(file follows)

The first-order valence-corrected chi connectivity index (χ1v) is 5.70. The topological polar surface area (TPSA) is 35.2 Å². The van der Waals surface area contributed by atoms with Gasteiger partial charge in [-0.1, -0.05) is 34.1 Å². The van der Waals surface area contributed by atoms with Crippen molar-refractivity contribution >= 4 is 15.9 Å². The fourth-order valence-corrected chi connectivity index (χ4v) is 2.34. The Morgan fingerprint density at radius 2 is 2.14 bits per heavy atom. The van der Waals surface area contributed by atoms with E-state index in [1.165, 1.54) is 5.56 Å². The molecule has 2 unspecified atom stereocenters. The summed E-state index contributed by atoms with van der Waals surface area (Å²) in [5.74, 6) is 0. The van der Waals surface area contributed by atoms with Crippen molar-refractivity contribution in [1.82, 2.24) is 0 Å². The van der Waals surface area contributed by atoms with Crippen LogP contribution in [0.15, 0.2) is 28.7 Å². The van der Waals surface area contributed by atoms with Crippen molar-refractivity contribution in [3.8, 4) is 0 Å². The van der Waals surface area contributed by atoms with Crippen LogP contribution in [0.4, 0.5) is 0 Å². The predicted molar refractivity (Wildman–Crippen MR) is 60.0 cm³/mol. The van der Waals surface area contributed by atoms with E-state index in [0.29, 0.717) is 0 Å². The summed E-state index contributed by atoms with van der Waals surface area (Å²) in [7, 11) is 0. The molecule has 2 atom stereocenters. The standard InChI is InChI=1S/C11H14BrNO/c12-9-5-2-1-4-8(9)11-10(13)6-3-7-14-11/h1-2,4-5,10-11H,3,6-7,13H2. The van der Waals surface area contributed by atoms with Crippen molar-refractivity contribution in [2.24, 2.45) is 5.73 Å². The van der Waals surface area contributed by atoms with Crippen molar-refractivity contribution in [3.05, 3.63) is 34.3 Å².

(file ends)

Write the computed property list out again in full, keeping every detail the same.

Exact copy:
The first-order valence-corrected chi connectivity index (χ1v) is 5.70. The topological polar surface area (TPSA) is 35.2 Å². The van der Waals surface area contributed by atoms with Gasteiger partial charge in [-0.1, -0.05) is 34.1 Å². The van der Waals surface area contributed by atoms with Crippen molar-refractivity contribution >= 4 is 15.9 Å². The fourth-order valence-corrected chi connectivity index (χ4v) is 2.34. The Morgan fingerprint density at radius 2 is 2.14 bits per heavy atom. The van der Waals surface area contributed by atoms with E-state index in [1.165, 1.54) is 5.56 Å². The molecule has 2 unspecified atom stereocenters. The summed E-state index contributed by atoms with van der Waals surface area (Å²) in [5.74, 6) is 0. The van der Waals surface area contributed by atoms with Crippen molar-refractivity contribution in [1.82, 2.24) is 0 Å². The van der Waals surface area contributed by atoms with Crippen LogP contribution in [0.15, 0.2) is 28.7 Å². The van der Waals surface area contributed by atoms with Crippen molar-refractivity contribution in [3.8, 4) is 0 Å². The van der Waals surface area contributed by atoms with Crippen LogP contribution in [0.4, 0.5) is 0 Å². The predicted molar refractivity (Wildman–Crippen MR) is 60.0 cm³/mol. The van der Waals surface area contributed by atoms with E-state index in [0.29, 0.717) is 0 Å². The summed E-state index contributed by atoms with van der Waals surface area (Å²) in [7, 11) is 0. The molecule has 2 atom stereocenters. The standard InChI is InChI=1S/C11H14BrNO/c12-9-5-2-1-4-8(9)11-10(13)6-3-7-14-11/h1-2,4-5,10-11H,3,6-7,13H2. The van der Waals surface area contributed by atoms with Crippen molar-refractivity contribution in [2.24, 2.45) is 5.73 Å². The van der Waals surface area contributed by atoms with Crippen molar-refractivity contribution in [3.05, 3.63) is 34.3 Å².